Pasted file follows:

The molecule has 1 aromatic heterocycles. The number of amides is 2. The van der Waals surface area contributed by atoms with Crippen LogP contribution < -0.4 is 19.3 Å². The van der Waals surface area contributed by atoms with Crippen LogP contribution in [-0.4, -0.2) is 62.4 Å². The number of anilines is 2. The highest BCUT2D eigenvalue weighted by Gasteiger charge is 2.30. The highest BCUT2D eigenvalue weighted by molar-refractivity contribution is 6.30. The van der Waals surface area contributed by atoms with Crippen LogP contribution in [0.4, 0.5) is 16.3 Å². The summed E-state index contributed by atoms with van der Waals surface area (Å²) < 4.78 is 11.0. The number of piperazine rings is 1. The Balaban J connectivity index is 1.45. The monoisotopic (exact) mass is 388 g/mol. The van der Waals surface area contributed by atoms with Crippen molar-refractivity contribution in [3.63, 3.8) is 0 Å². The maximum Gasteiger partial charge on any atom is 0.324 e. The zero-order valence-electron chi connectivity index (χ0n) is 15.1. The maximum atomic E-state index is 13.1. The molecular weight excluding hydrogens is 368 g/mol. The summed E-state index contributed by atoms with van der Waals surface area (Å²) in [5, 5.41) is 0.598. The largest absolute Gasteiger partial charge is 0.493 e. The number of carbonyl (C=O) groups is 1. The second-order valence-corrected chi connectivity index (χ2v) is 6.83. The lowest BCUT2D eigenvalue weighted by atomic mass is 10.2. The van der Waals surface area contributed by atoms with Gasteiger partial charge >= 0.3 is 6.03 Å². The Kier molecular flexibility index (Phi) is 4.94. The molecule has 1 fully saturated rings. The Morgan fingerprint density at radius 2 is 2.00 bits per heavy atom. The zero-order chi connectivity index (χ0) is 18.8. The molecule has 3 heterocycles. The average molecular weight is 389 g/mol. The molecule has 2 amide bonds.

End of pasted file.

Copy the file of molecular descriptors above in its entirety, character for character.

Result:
The molecule has 1 aromatic heterocycles. The number of amides is 2. The van der Waals surface area contributed by atoms with Crippen LogP contribution < -0.4 is 19.3 Å². The van der Waals surface area contributed by atoms with Crippen LogP contribution in [-0.4, -0.2) is 62.4 Å². The number of anilines is 2. The highest BCUT2D eigenvalue weighted by Gasteiger charge is 2.30. The highest BCUT2D eigenvalue weighted by molar-refractivity contribution is 6.30. The van der Waals surface area contributed by atoms with Crippen LogP contribution in [0.4, 0.5) is 16.3 Å². The summed E-state index contributed by atoms with van der Waals surface area (Å²) < 4.78 is 11.0. The number of piperazine rings is 1. The Balaban J connectivity index is 1.45. The monoisotopic (exact) mass is 388 g/mol. The van der Waals surface area contributed by atoms with Crippen molar-refractivity contribution in [3.63, 3.8) is 0 Å². The maximum Gasteiger partial charge on any atom is 0.324 e. The zero-order valence-electron chi connectivity index (χ0n) is 15.1. The maximum atomic E-state index is 13.1. The molecular weight excluding hydrogens is 368 g/mol. The summed E-state index contributed by atoms with van der Waals surface area (Å²) in [5, 5.41) is 0.598. The largest absolute Gasteiger partial charge is 0.493 e. The number of carbonyl (C=O) groups is 1. The second-order valence-corrected chi connectivity index (χ2v) is 6.83. The lowest BCUT2D eigenvalue weighted by atomic mass is 10.2. The van der Waals surface area contributed by atoms with Gasteiger partial charge >= 0.3 is 6.03 Å². The Kier molecular flexibility index (Phi) is 4.94. The molecule has 1 fully saturated rings. The Morgan fingerprint density at radius 2 is 2.00 bits per heavy atom. The zero-order chi connectivity index (χ0) is 18.8. The molecule has 3 heterocycles. The average molecular weight is 389 g/mol. The molecule has 2 amide bonds.